Dropping bricks and other stuff

Bikram Vohra
Filed on July 9, 2020

At some stage or the other, most of us - if not all - have dropped clangers and said the wrong thing to the wrong person. A few of us have made resident a foot in the mouth and our lives are littered with the shards of the wrong thing to say.

I am one of those and even if it is innocent in its intent, the receiving party does not know that. I drop bricks the size of houses.

My top three. I introduced the son-in-law to the father-in-law at a dinner and said, you two must meet, strapping young lad, very smart. The father in law turned to me and said, you were at the wedding. It was a destination thing and this young man is married to my daughter. Analyse this. Is it ignorance, a cluttered mind, even ruder, a kind of indifference to the world, some character flaw, a little bit of all these. Here I am trying to be nice, pleasant, making an introduction and ending up making a mess of it.

Some of us men have this terrible inclination to fill in silences. We do it with wives, with adult children, with strangers, blurting out stuff best left unsaid because we cannot endure silence. We just have to break it. You then find husbands making crazy pledges to wives, promising adult kids new mobile phones in 5G or whatever, making inane remarks because someone has to.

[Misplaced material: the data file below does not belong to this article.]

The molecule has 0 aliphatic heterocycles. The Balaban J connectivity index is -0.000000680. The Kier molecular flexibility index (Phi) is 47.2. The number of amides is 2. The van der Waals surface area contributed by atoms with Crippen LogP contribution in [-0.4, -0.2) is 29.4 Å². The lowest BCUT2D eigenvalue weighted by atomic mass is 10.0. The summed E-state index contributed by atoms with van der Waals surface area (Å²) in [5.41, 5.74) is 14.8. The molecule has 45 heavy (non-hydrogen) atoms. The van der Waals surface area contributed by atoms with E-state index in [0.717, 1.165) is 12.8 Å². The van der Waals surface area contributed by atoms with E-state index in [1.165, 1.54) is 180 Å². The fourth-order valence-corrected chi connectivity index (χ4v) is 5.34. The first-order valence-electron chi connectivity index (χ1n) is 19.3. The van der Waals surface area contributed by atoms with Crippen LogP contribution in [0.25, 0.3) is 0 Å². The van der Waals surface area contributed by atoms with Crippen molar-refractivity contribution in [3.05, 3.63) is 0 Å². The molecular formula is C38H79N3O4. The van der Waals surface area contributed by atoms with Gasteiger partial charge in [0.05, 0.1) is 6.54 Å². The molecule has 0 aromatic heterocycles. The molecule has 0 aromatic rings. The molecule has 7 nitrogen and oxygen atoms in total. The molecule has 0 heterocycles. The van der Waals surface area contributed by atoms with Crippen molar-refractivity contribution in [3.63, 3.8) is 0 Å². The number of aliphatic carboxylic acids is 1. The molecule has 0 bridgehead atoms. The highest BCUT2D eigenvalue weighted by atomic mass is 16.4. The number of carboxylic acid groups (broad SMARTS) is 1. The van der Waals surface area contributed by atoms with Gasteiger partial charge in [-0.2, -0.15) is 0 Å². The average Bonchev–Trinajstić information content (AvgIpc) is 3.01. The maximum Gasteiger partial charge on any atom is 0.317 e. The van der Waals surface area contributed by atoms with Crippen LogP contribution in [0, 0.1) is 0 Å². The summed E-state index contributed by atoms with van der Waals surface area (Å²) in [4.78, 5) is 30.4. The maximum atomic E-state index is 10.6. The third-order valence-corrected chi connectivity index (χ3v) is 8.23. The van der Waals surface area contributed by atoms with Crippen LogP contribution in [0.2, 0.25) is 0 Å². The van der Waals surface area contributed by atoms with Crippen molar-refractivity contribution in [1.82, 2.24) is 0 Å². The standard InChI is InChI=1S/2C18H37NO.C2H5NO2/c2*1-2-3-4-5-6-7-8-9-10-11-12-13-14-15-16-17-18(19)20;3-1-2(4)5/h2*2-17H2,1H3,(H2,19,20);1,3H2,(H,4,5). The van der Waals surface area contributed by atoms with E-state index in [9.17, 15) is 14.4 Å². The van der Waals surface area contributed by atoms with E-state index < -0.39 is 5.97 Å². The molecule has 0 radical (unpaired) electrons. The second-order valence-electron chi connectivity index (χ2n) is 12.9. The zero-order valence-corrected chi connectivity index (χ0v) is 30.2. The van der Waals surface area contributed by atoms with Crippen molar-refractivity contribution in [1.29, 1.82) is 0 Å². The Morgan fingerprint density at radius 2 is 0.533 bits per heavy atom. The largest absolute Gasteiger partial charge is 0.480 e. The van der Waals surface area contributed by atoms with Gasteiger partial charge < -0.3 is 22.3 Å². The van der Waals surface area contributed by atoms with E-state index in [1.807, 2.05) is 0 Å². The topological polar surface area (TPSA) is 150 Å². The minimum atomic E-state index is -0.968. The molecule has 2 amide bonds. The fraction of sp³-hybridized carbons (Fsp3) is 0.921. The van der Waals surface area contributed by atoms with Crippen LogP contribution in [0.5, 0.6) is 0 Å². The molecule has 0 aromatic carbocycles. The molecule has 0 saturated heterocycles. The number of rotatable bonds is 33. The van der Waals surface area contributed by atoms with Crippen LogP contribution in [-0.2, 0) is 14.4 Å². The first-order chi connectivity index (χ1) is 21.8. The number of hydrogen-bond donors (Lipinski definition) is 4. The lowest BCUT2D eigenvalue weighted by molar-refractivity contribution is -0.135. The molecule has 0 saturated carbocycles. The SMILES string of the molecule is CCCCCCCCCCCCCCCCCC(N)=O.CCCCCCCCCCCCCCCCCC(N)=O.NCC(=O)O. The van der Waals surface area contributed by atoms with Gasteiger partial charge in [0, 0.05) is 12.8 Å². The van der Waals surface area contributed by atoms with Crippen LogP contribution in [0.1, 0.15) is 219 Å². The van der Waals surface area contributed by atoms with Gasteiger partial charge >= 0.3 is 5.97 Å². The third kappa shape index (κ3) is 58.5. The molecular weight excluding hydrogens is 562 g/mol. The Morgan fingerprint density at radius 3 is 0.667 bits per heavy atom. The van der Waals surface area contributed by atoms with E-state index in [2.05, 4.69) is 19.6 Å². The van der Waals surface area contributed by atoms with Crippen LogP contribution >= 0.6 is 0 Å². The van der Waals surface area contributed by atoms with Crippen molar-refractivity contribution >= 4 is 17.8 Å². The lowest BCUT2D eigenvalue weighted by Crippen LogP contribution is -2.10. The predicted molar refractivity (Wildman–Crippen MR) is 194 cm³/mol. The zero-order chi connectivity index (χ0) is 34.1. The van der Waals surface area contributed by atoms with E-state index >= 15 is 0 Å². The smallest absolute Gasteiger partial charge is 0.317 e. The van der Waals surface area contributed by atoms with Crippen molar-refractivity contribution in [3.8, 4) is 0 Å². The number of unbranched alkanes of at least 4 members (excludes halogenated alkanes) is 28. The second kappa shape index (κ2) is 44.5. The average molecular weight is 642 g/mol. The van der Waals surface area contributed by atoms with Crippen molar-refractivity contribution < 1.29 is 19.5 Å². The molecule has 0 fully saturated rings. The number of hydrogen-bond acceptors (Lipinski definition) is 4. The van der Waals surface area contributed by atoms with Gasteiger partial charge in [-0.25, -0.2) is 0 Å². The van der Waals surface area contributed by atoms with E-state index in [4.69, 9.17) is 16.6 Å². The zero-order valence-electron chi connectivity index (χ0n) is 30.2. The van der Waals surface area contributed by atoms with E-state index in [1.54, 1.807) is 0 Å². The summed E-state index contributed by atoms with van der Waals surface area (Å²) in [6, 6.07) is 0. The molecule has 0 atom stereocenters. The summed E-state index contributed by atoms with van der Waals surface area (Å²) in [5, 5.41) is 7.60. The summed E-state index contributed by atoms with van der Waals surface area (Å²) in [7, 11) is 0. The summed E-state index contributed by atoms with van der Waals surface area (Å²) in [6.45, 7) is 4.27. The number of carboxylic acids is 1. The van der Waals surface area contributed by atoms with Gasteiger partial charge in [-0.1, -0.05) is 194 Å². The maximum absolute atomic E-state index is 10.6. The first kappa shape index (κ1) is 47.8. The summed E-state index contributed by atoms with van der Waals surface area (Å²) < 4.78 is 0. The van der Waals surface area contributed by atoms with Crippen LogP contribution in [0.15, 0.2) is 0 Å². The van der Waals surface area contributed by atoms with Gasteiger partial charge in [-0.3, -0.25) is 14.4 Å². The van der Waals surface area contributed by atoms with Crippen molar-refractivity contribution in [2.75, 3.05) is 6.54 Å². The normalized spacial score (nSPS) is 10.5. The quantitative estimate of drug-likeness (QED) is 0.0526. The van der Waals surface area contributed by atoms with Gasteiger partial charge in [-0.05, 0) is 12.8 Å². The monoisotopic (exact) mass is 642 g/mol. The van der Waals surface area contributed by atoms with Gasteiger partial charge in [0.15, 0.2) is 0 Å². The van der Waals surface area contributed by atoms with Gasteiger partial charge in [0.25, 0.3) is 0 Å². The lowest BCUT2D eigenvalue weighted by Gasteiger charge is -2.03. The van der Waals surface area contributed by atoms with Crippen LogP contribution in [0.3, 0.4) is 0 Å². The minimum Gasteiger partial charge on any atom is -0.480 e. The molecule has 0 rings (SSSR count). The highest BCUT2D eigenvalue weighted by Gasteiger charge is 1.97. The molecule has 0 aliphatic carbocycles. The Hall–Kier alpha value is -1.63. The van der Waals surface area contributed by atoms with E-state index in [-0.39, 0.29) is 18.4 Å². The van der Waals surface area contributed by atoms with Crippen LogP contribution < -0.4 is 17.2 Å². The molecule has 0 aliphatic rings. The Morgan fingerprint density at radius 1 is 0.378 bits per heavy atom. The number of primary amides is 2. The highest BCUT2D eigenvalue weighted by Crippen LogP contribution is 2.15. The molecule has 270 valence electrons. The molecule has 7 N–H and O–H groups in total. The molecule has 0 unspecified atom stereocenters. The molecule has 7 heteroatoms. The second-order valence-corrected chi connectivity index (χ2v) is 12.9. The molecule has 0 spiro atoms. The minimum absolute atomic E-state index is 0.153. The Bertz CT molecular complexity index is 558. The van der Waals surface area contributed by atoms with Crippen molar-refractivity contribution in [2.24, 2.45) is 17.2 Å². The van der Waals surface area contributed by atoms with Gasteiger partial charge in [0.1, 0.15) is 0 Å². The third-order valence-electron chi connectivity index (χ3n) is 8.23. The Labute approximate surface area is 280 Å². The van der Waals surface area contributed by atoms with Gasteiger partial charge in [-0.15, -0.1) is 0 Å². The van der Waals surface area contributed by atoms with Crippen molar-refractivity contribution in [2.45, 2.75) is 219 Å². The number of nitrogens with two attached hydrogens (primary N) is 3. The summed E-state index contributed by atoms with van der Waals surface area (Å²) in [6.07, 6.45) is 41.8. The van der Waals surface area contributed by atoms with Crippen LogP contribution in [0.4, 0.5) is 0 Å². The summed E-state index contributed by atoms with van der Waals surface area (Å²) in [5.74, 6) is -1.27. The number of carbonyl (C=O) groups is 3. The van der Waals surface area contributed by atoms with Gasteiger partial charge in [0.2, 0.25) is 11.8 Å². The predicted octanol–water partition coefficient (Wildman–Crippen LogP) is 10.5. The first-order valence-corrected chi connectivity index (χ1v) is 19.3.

I am at this party, ostensibly dragged there by my wife and briefed en route by her on who they are and how we know them and 'show some interest' and we reach and enter this palace of a house with about twenty eleven strong crowd milling about partying it up.

I finally find myself filtered into standing with a vaguely familiar lady. She smiles at me and I smile at her and there is silence. Leave it. Don't touch it. She says, enjoying the evening? Just say, yes, very much. Right, not rocket science, easy-peasy, normal social remarks.

I say, hmmmm, look at this house, do real people live like this, it is gaudy and garish and screams new money, testament to bad taste.

And she says, it is my house.

See what I mean. Totally unnecessary, uncalled for, downright rude, where was the need? Now, there are two miserable people.

The tech age has made things worse. I was once invited by a UN agency to another country for a conference and they sent me a full fare economy ticket which was more expensive than a business class ticket. So, I wrote this stinging analysis for a friend but hit the 'send' button accidentally and it went back to the UN.

Again, all it needed was a little patience, not to be hurried, ensure that you have the email address right and then press the bar.

Suffice it to say, it never invited me again.

bikram@khaleejtimes.com





 
 
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